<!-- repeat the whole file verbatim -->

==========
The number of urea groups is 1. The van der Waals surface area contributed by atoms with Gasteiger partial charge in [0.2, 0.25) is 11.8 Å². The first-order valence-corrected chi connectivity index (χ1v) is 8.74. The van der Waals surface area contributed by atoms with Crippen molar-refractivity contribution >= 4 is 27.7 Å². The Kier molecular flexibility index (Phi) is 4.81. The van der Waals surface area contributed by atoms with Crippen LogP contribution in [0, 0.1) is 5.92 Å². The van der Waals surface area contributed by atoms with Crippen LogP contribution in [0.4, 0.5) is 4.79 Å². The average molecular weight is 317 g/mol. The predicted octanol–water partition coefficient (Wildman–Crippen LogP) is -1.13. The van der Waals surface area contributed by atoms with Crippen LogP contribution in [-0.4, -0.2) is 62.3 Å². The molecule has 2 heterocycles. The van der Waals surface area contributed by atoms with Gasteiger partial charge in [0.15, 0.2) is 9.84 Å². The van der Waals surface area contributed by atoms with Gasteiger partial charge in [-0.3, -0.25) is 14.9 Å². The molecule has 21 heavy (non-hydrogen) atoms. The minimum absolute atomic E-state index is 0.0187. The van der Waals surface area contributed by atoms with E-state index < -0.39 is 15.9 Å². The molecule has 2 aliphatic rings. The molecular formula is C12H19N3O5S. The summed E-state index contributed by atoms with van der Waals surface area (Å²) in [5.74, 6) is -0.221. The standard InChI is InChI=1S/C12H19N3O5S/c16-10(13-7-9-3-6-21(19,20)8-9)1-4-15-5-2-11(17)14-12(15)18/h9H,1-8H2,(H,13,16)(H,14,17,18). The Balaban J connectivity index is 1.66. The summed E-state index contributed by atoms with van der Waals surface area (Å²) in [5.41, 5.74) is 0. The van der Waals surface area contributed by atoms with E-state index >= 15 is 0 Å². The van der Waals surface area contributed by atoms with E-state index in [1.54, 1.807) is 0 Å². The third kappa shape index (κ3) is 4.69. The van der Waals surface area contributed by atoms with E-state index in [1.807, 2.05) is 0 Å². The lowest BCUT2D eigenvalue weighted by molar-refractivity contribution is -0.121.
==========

The number of urea groups is 1. The van der Waals surface area contributed by atoms with Gasteiger partial charge in [0.2, 0.25) is 11.8 Å². The first-order valence-corrected chi connectivity index (χ1v) is 8.74. The van der Waals surface area contributed by atoms with Crippen molar-refractivity contribution >= 4 is 27.7 Å². The Kier molecular flexibility index (Phi) is 4.81. The van der Waals surface area contributed by atoms with Crippen LogP contribution in [0, 0.1) is 5.92 Å². The van der Waals surface area contributed by atoms with Crippen LogP contribution in [0.4, 0.5) is 4.79 Å². The average molecular weight is 317 g/mol. The predicted octanol–water partition coefficient (Wildman–Crippen LogP) is -1.13. The van der Waals surface area contributed by atoms with Crippen LogP contribution in [-0.4, -0.2) is 62.3 Å². The molecule has 2 heterocycles. The van der Waals surface area contributed by atoms with Gasteiger partial charge in [0.15, 0.2) is 9.84 Å². The van der Waals surface area contributed by atoms with Gasteiger partial charge in [-0.3, -0.25) is 14.9 Å². The molecule has 21 heavy (non-hydrogen) atoms. The minimum absolute atomic E-state index is 0.0187. The van der Waals surface area contributed by atoms with E-state index < -0.39 is 15.9 Å². The molecule has 2 aliphatic rings. The molecular formula is C12H19N3O5S. The summed E-state index contributed by atoms with van der Waals surface area (Å²) in [5.74, 6) is -0.221. The standard InChI is InChI=1S/C12H19N3O5S/c16-10(13-7-9-3-6-21(19,20)8-9)1-4-15-5-2-11(17)14-12(15)18/h9H,1-8H2,(H,13,16)(H,14,17,18). The Balaban J connectivity index is 1.66. The summed E-state index contributed by atoms with van der Waals surface area (Å²) in [5.41, 5.74) is 0. The van der Waals surface area contributed by atoms with E-state index >= 15 is 0 Å². The van der Waals surface area contributed by atoms with E-state index in [1.54, 1.807) is 0 Å². The third kappa shape index (κ3) is 4.69. The van der Waals surface area contributed by atoms with E-state index in [1.807, 2.05) is 0 Å². The lowest BCUT2D eigenvalue weighted by molar-refractivity contribution is -0.121.